FOND MEMORIES - EPISODE 2: 1978 - FINDING A NEW LOVE: FILM MUSIC
1978 – FINDING A NEW LOVE: FILM MUSIC
“It was never my intention to go into film music. I was going to be a composer, that was my calling.” 1
“I was studying music and my plan was basically to write serious avant garde classical music per se and exist in the world of grants and commissions. For this you really need a power base of being in a University, being a professor. 2
“I was having a piece performed and in attendance was the director of the American Film Institute and he asked if I had ever done a movie before… I said “Sure, I’ll give it a try.”” 3
Arguably, the piece James Horner refers to is not Spectral Shimmers, which was performed only once, in January 1979, and that was after the AFI scores.
“There was no money. They could hardly pay the musicians. I was destitute. And I didn’t have any training in film technique. I sort of jumped in and learned the job. I lied my way in at the beginning. Said I knew more than I did. I was too embarrassed to say that I didn’t know”. 4
“I was asked to do an AFI film, The Drought. I said what the hell. I fell in love with the film, like a stroke of lightning. I suddenly knew what I wanted to do—write film music.” 5
“Once I had written my first piece against picture, I sort of fell in love with it. It was like lightning hit me. I found that I could write anything I wanted to write and there wouldn’t be a label attached to it. I was no longer considered conservative, I was no longer considered avant-garde or anything in between.” 3
“That was my second lightning moment: when I realised my compositions could change depending on the material I was writing for : horror films, westerns, space movies and love stories all require very different types of composition, and I became enamoured by the storytelling ability of music when it was married to picture.” 6
“So I turned my back on academia and that world all together, I just had a change of heart completely after spending my whole life in conservatories and turned my attentions to film music.” 2
“Nowhere else do you get the opportunity to write something, and four weeks later stand in front of the best players in the city and hear your work. It's the best learning experience in the world.” 8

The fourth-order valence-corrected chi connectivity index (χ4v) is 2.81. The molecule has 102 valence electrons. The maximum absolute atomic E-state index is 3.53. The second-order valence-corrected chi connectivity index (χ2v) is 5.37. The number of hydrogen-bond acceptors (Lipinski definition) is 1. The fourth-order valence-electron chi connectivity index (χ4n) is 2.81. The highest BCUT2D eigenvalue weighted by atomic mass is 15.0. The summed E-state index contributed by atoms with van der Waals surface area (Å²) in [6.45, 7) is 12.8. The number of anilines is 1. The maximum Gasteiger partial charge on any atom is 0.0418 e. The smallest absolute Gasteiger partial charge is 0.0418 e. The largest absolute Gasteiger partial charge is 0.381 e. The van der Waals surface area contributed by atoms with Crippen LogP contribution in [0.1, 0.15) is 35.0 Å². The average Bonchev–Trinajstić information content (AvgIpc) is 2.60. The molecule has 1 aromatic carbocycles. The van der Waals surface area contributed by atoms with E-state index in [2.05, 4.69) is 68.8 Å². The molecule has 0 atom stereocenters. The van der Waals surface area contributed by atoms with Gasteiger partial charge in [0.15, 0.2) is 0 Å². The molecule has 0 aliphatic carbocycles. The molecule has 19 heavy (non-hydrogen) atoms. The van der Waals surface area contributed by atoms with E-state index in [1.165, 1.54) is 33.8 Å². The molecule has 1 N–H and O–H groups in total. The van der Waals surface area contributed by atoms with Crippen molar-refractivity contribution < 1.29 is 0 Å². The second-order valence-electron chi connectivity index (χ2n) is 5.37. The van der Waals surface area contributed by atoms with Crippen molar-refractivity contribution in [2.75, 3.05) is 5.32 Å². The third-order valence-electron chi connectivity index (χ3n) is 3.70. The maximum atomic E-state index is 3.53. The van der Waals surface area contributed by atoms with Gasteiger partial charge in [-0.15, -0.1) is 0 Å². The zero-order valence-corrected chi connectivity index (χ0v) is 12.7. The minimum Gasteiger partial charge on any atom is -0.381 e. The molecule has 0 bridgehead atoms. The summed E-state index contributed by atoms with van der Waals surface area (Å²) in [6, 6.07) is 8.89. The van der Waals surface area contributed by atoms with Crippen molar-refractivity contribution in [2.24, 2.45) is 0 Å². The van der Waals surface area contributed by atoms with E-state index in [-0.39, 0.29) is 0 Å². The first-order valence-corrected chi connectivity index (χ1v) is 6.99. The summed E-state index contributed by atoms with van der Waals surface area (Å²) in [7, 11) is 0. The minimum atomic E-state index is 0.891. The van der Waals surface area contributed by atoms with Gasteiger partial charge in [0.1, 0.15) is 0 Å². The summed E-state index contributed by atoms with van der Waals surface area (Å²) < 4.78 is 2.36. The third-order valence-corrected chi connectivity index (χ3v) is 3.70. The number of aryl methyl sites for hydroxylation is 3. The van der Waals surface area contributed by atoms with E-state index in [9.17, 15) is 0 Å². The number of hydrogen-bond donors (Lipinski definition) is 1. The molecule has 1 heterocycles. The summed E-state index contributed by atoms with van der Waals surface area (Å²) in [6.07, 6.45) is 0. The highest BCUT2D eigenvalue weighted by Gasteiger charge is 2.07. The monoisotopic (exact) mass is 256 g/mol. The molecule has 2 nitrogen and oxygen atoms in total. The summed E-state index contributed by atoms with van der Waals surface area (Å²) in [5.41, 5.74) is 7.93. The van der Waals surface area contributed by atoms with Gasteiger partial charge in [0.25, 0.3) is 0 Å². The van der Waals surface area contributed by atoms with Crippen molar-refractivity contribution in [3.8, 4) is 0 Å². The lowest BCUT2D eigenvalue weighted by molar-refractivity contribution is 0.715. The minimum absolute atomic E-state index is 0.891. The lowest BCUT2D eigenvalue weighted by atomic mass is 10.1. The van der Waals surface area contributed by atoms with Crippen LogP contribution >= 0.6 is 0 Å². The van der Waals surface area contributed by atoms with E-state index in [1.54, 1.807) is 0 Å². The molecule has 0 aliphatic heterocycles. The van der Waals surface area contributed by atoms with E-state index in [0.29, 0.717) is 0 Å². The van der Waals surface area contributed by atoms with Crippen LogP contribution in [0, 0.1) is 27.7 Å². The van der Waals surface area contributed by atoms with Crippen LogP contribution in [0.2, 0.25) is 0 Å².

“When I left academia, and left school, and started writing for film, I thought I’d found a new media for myself because I thought going into a dark hall and just listening to Strauss or Bruckner or Mahler being played–for younger audiences, that wasn't a world that was going to work for me anymore. What younger audiences were interested in was going into a mixed media world where there would be dance and music, or film and music, and that's what really drew me into film music, that it was mixed media.” 1
“I did about seven or eight AFI films, and a bunch of student films, and gradually I went to low-budget independent films, and slightly higher-budgeted independent films. Then I worked for Roger Corman.” 8
4 – Titanic! Howard Lucraft talks to the composer James Horner about his musical career in 1998 – Source: Jazz Professional
7 – Interview with James Horner by Didier Leprêtre, Dreams to Dream … 's 1998
8 – CinemaScore, issue # 11/12, 1983; interview by Randall D. Larson
9 – The Master out of his Cocoon by Didier Leprêtre, Dreams to Dream … 's.
Royce Hall (UCLA): By Alton (Own work) [CC BY-SA 3.0 or GFDL], via Wikimedia Commons
Thank you very much for these two pieces on how James got started….things we would now never get to know if not for your great articles. A lovely gift for the new year. Very best wishes and may you all continue your good work in James’s honour. Thank you. Pamela.
Thank you so much for your articles on how he got his love for film music. I am going to study film composition like him. I know I’m not close to him but It does hurt me when his music doesn’t come out. I know that musicians everywhere, instrumental or otherwise will miss his music. He changed the perspective on films for everyone. Thanks Zoey
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